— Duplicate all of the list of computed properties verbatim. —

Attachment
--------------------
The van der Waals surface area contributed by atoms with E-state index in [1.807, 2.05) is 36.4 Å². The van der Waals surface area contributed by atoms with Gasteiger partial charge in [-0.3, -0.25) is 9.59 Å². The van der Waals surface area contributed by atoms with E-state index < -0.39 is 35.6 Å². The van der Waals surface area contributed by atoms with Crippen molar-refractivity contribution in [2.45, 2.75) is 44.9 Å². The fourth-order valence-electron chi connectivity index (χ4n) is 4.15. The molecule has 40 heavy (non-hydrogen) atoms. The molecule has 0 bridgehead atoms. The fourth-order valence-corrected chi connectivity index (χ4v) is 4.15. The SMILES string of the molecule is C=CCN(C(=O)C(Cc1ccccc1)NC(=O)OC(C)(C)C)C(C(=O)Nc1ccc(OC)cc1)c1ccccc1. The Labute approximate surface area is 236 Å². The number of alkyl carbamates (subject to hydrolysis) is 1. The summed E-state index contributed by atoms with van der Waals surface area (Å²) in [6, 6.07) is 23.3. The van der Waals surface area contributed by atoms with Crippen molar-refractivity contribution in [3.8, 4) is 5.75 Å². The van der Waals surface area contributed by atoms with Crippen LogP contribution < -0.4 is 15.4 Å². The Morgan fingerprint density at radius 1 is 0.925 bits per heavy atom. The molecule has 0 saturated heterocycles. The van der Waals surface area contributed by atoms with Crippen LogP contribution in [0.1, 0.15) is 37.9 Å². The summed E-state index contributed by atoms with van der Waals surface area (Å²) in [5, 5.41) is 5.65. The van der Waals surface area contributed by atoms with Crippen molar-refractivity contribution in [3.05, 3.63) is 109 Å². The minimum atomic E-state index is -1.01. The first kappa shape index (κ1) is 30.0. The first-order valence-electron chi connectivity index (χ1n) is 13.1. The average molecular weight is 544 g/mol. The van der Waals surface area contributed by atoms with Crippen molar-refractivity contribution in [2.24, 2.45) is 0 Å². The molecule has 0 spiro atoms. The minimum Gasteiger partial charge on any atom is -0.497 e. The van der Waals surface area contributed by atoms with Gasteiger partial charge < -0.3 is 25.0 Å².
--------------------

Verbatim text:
The van der Waals surface area contributed by atoms with E-state index in [1.807, 2.05) is 36.4 Å². The van der Waals surface area contributed by atoms with Gasteiger partial charge in [-0.3, -0.25) is 9.59 Å². The van der Waals surface area contributed by atoms with E-state index < -0.39 is 35.6 Å². The van der Waals surface area contributed by atoms with Crippen molar-refractivity contribution in [2.45, 2.75) is 44.9 Å². The fourth-order valence-electron chi connectivity index (χ4n) is 4.15. The molecule has 40 heavy (non-hydrogen) atoms. The molecule has 0 bridgehead atoms. The fourth-order valence-corrected chi connectivity index (χ4v) is 4.15. The SMILES string of the molecule is C=CCN(C(=O)C(Cc1ccccc1)NC(=O)OC(C)(C)C)C(C(=O)Nc1ccc(OC)cc1)c1ccccc1. The Labute approximate surface area is 236 Å². The number of alkyl carbamates (subject to hydrolysis) is 1. The summed E-state index contributed by atoms with van der Waals surface area (Å²) in [6, 6.07) is 23.3. The van der Waals surface area contributed by atoms with Crippen molar-refractivity contribution in [3.8, 4) is 5.75 Å². The van der Waals surface area contributed by atoms with Crippen LogP contribution < -0.4 is 15.4 Å². The Morgan fingerprint density at radius 1 is 0.925 bits per heavy atom. The molecule has 0 saturated heterocycles. The van der Waals surface area contributed by atoms with Crippen LogP contribution in [0.1, 0.15) is 37.9 Å². The summed E-state index contributed by atoms with van der Waals surface area (Å²) in [5, 5.41) is 5.65. The van der Waals surface area contributed by atoms with Crippen molar-refractivity contribution in [3.05, 3.63) is 109 Å². The minimum atomic E-state index is -1.01. The first kappa shape index (κ1) is 30.0. The first-order valence-electron chi connectivity index (χ1n) is 13.1. The average molecular weight is 544 g/mol. The van der Waals surface area contributed by atoms with Crippen molar-refractivity contribution in [2.24, 2.45) is 0 Å². The molecule has 0 spiro atoms. The minimum Gasteiger partial charge on any atom is -0.497 e. The van der Waals surface area contributed by atoms with Gasteiger partial charge < -0.3 is 25.0 Å².